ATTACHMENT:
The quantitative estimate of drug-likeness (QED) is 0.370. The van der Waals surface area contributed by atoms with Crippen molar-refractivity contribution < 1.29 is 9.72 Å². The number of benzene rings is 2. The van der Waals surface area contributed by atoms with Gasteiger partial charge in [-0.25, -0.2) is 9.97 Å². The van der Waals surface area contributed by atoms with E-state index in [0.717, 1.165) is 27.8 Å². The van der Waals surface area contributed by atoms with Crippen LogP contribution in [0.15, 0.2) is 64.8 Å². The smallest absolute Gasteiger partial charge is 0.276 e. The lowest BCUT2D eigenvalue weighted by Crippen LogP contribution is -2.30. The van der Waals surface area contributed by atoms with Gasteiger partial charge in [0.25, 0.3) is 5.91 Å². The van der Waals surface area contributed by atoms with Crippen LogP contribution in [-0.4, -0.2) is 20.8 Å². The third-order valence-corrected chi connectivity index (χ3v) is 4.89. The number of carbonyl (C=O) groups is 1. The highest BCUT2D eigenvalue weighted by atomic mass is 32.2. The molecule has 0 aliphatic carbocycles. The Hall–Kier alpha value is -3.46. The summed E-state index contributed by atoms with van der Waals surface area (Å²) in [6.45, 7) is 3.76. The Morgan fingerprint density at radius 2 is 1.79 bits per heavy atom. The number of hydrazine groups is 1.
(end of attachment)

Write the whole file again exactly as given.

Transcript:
The quantitative estimate of drug-likeness (QED) is 0.370. The van der Waals surface area contributed by atoms with Crippen molar-refractivity contribution < 1.29 is 9.72 Å². The number of benzene rings is 2. The van der Waals surface area contributed by atoms with Gasteiger partial charge in [-0.25, -0.2) is 9.97 Å². The van der Waals surface area contributed by atoms with E-state index in [0.717, 1.165) is 27.8 Å². The van der Waals surface area contributed by atoms with Crippen LogP contribution in [0.15, 0.2) is 64.8 Å². The smallest absolute Gasteiger partial charge is 0.276 e. The lowest BCUT2D eigenvalue weighted by Crippen LogP contribution is -2.30. The van der Waals surface area contributed by atoms with Gasteiger partial charge in [0.25, 0.3) is 5.91 Å². The van der Waals surface area contributed by atoms with Crippen LogP contribution in [-0.4, -0.2) is 20.8 Å². The third-order valence-corrected chi connectivity index (χ3v) is 4.89. The number of carbonyl (C=O) groups is 1. The highest BCUT2D eigenvalue weighted by atomic mass is 32.2. The molecule has 0 aliphatic carbocycles. The Hall–Kier alpha value is -3.46. The summed E-state index contributed by atoms with van der Waals surface area (Å²) in [6.45, 7) is 3.76. The Morgan fingerprint density at radius 2 is 1.79 bits per heavy atom. The number of hydrazine groups is 1.